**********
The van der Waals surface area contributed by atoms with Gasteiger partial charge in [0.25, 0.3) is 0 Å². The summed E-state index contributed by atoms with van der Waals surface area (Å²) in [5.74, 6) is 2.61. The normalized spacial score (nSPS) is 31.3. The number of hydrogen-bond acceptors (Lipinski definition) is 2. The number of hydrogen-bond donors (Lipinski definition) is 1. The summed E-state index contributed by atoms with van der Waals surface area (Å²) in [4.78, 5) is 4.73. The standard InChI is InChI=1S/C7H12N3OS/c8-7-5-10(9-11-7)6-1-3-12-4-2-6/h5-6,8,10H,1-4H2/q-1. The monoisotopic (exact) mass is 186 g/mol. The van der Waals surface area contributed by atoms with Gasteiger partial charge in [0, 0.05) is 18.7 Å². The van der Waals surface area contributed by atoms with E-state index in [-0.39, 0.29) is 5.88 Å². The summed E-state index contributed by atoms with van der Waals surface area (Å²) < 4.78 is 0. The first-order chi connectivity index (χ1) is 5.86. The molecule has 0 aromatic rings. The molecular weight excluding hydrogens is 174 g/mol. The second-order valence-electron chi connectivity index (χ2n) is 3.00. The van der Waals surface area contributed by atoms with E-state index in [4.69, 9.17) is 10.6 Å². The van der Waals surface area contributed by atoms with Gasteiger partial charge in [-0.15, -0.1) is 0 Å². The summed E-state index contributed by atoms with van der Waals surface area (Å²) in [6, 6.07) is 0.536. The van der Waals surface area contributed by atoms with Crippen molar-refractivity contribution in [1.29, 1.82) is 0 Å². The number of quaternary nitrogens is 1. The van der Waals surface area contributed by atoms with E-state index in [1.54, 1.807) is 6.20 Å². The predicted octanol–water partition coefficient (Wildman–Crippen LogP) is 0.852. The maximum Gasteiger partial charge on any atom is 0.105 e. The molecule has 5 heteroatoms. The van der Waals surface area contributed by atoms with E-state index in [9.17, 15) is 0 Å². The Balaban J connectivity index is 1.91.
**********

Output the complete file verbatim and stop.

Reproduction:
The van der Waals surface area contributed by atoms with Gasteiger partial charge in [0.25, 0.3) is 0 Å². The summed E-state index contributed by atoms with van der Waals surface area (Å²) in [5.74, 6) is 2.61. The normalized spacial score (nSPS) is 31.3. The number of hydrogen-bond acceptors (Lipinski definition) is 2. The number of hydrogen-bond donors (Lipinski definition) is 1. The summed E-state index contributed by atoms with van der Waals surface area (Å²) in [4.78, 5) is 4.73. The standard InChI is InChI=1S/C7H12N3OS/c8-7-5-10(9-11-7)6-1-3-12-4-2-6/h5-6,8,10H,1-4H2/q-1. The monoisotopic (exact) mass is 186 g/mol. The van der Waals surface area contributed by atoms with Gasteiger partial charge in [0, 0.05) is 18.7 Å². The van der Waals surface area contributed by atoms with E-state index in [-0.39, 0.29) is 5.88 Å². The summed E-state index contributed by atoms with van der Waals surface area (Å²) < 4.78 is 0. The first-order chi connectivity index (χ1) is 5.86. The molecule has 0 aromatic rings. The molecular weight excluding hydrogens is 174 g/mol. The second-order valence-electron chi connectivity index (χ2n) is 3.00. The van der Waals surface area contributed by atoms with E-state index in [4.69, 9.17) is 10.6 Å². The van der Waals surface area contributed by atoms with Gasteiger partial charge in [-0.15, -0.1) is 0 Å². The summed E-state index contributed by atoms with van der Waals surface area (Å²) in [6, 6.07) is 0.536. The van der Waals surface area contributed by atoms with Crippen molar-refractivity contribution in [1.29, 1.82) is 0 Å². The number of quaternary nitrogens is 1. The van der Waals surface area contributed by atoms with E-state index in [1.54, 1.807) is 6.20 Å². The predicted octanol–water partition coefficient (Wildman–Crippen LogP) is 0.852. The maximum Gasteiger partial charge on any atom is 0.105 e. The molecule has 5 heteroatoms. The van der Waals surface area contributed by atoms with E-state index in [9.17, 15) is 0 Å². The Balaban J connectivity index is 1.91.